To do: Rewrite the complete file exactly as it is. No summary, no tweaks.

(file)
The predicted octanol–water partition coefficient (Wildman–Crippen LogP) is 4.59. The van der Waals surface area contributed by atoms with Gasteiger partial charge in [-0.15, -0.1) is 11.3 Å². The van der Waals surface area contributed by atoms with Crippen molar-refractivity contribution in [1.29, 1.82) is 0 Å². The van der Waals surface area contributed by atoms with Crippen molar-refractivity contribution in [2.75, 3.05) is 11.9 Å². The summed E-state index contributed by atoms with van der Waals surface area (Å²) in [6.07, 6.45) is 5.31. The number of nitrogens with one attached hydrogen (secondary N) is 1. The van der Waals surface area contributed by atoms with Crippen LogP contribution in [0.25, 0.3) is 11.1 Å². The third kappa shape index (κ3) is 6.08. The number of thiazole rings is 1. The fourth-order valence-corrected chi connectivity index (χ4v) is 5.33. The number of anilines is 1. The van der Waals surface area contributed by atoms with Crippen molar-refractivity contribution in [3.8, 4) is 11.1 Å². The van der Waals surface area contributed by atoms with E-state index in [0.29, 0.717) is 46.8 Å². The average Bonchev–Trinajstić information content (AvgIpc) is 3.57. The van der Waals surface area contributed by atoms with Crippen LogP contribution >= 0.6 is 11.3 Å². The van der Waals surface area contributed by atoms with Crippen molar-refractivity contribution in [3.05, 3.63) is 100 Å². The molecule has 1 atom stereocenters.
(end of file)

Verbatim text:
The predicted octanol–water partition coefficient (Wildman–Crippen LogP) is 4.59. The van der Waals surface area contributed by atoms with Gasteiger partial charge in [-0.15, -0.1) is 11.3 Å². The van der Waals surface area contributed by atoms with Crippen molar-refractivity contribution in [1.29, 1.82) is 0 Å². The van der Waals surface area contributed by atoms with Crippen molar-refractivity contribution in [2.75, 3.05) is 11.9 Å². The summed E-state index contributed by atoms with van der Waals surface area (Å²) in [6.07, 6.45) is 5.31. The number of nitrogens with one attached hydrogen (secondary N) is 1. The van der Waals surface area contributed by atoms with Crippen LogP contribution in [0.25, 0.3) is 11.1 Å². The third kappa shape index (κ3) is 6.08. The number of thiazole rings is 1. The fourth-order valence-corrected chi connectivity index (χ4v) is 5.33. The number of anilines is 1. The van der Waals surface area contributed by atoms with Crippen molar-refractivity contribution in [3.8, 4) is 11.1 Å². The van der Waals surface area contributed by atoms with E-state index in [0.29, 0.717) is 46.8 Å². The average Bonchev–Trinajstić information content (AvgIpc) is 3.57. The van der Waals surface area contributed by atoms with Crippen LogP contribution >= 0.6 is 11.3 Å². The van der Waals surface area contributed by atoms with Crippen molar-refractivity contribution in [3.05, 3.63) is 100 Å². The molecule has 1 atom stereocenters.